November is Bladder Health Awareness Month, and while it might not be something women bring up in conversation, many women suffer from bothersome urinary symptoms. These symptoms include urine leakage, frequent need to urinate and recurrent bladder infections. Luckily, there are things that you can do at home to improve your bladder health without prescription medications or surgeries.
Frequent Need to Urinate
If you need to urinate frequently (every two hours or less) or find yourself leaking urine when you have the urge to go, your symptoms may improve with fluid management and dietary changes. Try not to drink more than eight 8-ounce glasses of fluid daily (64 ounces total). If you feel like you need more fluids than that, check with your primary care doctor, as some medical conditions can increase your thirst. Limit caffeinated beverages, such as coffee and iced or hot tea, to one serving per day. Avoid alcohol, carbonated beverages and artificial sweeteners (which are found in beverages labeled “diet”).
Try to drink smaller amounts of fluids throughout the day, so that your bladder is not overwhelmed by large volumes of fluid all at once. For example, if you tend to drink three to four glasses of water at dinner and not much throughout the day, try bringing a water bottle to work with you and stretching that amount out over the afternoon.
You can also train your bladder to urinate less frequently, although this can take some dedication. If you urinate every half hour, try increasing the time between bathroom breaks by 15 minutes. Do this for a week, than increase by another 15 minutes, with an ultimate goal of holding your bladder for two to three hours between voids.
Stress Urinary Incontinence
Leakage of urine with cough, sneeze, laughter and exercise (stress urinary incontinence or SUI) can be improved with Kegel exercises. To perform a Kegel exercise, squeeze the pelvic muscles as if trying to prevent yourself from passing gas. Hold for a count of 5 and relax for a count of 10. Repeat 15 times and do this twice a day. Another way of improving SUI if you’re overweight is weight loss. Studies have shown that a 10% weight loss can significantly improve stress leakage. For example, if you weigh 200 pounds that would mean a 20 pound weight loss goal.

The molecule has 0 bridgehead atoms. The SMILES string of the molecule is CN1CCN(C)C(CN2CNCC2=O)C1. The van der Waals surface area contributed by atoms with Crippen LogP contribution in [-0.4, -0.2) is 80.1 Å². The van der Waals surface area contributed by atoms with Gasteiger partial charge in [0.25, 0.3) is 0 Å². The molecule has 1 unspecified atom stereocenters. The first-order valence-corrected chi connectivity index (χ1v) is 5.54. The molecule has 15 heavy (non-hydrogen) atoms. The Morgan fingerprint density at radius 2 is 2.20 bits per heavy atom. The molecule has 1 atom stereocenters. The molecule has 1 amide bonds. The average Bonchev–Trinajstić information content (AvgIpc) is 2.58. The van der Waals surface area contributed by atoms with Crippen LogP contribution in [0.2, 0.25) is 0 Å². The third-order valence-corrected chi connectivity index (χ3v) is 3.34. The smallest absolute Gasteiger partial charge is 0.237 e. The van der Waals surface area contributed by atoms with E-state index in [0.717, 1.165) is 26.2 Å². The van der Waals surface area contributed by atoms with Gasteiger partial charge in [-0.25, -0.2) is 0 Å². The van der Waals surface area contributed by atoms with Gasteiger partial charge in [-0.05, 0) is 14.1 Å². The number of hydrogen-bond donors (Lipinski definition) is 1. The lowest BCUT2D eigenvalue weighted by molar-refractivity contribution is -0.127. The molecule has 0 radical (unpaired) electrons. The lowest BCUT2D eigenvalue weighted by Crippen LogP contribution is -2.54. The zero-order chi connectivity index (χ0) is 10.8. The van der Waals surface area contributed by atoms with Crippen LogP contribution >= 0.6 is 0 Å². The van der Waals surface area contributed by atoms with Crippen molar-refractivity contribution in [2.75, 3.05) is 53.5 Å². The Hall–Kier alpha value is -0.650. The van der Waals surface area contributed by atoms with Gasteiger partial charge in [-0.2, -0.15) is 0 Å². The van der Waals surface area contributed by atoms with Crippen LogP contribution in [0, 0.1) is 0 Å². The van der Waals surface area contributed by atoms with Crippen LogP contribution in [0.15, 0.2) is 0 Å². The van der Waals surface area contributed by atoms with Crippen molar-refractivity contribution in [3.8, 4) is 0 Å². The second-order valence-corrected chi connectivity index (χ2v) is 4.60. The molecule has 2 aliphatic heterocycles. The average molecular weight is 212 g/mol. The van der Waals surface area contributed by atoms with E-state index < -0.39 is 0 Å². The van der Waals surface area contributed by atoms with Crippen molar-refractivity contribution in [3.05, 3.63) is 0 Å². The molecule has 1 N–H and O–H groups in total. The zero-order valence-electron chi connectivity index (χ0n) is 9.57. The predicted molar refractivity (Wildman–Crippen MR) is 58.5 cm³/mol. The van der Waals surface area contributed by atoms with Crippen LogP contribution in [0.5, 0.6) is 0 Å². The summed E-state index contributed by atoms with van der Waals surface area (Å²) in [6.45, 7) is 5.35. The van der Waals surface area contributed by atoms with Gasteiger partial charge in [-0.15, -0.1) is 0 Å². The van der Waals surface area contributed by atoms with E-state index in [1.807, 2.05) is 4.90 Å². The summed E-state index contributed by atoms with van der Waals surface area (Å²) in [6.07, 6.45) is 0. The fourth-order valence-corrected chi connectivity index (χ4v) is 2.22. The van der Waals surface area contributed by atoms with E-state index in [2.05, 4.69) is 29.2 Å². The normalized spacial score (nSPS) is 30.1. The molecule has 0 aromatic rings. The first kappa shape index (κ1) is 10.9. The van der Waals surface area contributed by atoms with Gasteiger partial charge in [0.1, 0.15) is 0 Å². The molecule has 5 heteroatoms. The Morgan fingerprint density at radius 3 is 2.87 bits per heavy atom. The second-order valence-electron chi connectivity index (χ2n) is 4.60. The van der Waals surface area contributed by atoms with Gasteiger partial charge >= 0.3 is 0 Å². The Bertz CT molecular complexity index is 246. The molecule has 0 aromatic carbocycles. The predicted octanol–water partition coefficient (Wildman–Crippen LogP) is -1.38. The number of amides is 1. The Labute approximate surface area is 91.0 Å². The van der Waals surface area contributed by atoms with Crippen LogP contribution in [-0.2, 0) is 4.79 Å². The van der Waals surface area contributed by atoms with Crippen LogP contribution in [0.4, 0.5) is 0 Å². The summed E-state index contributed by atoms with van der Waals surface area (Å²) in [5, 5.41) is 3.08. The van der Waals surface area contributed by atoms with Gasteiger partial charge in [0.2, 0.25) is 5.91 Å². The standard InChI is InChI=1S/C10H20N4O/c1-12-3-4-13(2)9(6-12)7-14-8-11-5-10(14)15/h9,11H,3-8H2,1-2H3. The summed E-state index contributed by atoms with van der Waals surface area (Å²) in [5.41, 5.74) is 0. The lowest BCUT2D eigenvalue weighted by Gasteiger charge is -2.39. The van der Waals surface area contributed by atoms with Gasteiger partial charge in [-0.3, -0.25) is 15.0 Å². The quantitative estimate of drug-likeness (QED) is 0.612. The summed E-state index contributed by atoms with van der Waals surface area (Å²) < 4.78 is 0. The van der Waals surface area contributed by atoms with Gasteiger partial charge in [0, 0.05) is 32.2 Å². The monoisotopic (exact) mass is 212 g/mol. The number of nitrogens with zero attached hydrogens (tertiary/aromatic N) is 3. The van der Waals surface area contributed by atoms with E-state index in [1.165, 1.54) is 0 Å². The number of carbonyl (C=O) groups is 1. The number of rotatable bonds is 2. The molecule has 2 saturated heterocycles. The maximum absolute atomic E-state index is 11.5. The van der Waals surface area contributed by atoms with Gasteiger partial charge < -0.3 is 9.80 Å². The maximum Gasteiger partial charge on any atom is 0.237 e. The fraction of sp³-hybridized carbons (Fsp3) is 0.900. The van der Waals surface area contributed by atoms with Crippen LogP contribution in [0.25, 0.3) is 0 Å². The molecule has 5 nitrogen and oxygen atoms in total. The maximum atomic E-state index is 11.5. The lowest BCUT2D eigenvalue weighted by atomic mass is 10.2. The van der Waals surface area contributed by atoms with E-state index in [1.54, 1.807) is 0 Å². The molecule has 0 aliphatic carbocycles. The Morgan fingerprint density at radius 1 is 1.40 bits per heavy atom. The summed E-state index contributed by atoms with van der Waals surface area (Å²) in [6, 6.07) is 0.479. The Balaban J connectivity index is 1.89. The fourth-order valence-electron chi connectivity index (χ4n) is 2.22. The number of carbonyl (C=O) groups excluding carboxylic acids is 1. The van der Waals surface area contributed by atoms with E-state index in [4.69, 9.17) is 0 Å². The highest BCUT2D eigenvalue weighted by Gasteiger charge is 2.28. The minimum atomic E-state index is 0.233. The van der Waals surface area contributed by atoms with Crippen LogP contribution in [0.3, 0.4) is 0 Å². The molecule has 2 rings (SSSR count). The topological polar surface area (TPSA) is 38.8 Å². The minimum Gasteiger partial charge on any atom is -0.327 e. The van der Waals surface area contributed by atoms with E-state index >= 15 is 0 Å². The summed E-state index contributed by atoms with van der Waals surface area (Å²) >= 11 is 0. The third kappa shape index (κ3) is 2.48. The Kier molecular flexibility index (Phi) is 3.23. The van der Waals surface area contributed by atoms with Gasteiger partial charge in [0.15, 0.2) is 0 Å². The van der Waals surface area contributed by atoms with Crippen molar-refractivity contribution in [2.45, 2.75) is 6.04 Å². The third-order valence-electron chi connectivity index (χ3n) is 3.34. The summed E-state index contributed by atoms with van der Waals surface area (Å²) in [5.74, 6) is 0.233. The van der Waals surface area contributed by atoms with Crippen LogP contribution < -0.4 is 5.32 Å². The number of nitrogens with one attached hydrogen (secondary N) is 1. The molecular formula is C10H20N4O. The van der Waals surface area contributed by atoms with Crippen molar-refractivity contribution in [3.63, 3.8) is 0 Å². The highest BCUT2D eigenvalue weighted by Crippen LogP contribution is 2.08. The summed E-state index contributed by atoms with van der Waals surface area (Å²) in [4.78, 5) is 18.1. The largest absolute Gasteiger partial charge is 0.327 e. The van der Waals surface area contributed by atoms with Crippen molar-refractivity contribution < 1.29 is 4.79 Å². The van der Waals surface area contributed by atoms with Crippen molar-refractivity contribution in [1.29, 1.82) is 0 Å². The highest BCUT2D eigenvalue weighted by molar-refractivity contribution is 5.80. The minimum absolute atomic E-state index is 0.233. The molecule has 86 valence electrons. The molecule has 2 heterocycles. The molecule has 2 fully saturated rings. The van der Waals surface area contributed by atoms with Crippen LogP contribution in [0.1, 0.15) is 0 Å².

Waking Up at Night
If you’re mostly bothered by waking up at night to urinate, cut back on fluids before bed, especially alcohol. Also, if you notice swelling in your legs at the end of the day, elevate your legs for an hour before bed to help get the fluid out of your legs and back into circulation. This may help you wake up less at night to urinate. If you’re on a water pill at night (diuretic such as hydrochlorothiazide or Lasix), ask your primary care doctor if you can take it in the morning instead.
Finally, if you snore, talk to your primary care doctor about a sleep study. If you already have a diagnosis of sleep apnea, use your CPAP as directed. Sleep apnea causes an increase in a hormone which tells your body it needs to get rid of fluid, leading to night-time bathroom breaks.
Frequent Urinary Tract Infections
Frequent urinary tract infections (UTIs) are a common problem in women. While studies have not definitively shown that wiping front to back after using the bathroom or urinating after sex can cut back on infections, it’s still a good idea to stick to these common-sense interventions.
While it can sometimes be a challenge depending on your job, try to make a point of urinating every three hours or so. Holding your bladder for too long can increase your risk of infection. Also, over-the-counter supplements such as probiotics and cranberry supplements (not cranberry juice) may help prevent infections. If you have already gone through menopause, talk to your primary care doctor or OB/GYN about vaginal estrogen. This cream, when applied twice a week, decreases the risk of UTIs in postmenopausal women.
Finally don’t start smoking, and if you do smoke, talk to your primary care doctor about ways to quit. Smoking causes cancer-causing chemicals to be released into your urine and is the most important known risk factor for bladder cancer. In fact, smoking increases your risk of bladder cancer three to four times above that of non-smokers. Quitting isn’t easy, but it’s one of the most important things you can do for your health, bladder or otherwise. If you see blood in your urine, tell your doctor! This may be an early sign of bladder cancer.
If you have any of the above problems and don’t see improvement with lifestyle changes, talk to your doctor about a referral to us at Regional Urology to discuss other ways to treat your symptoms.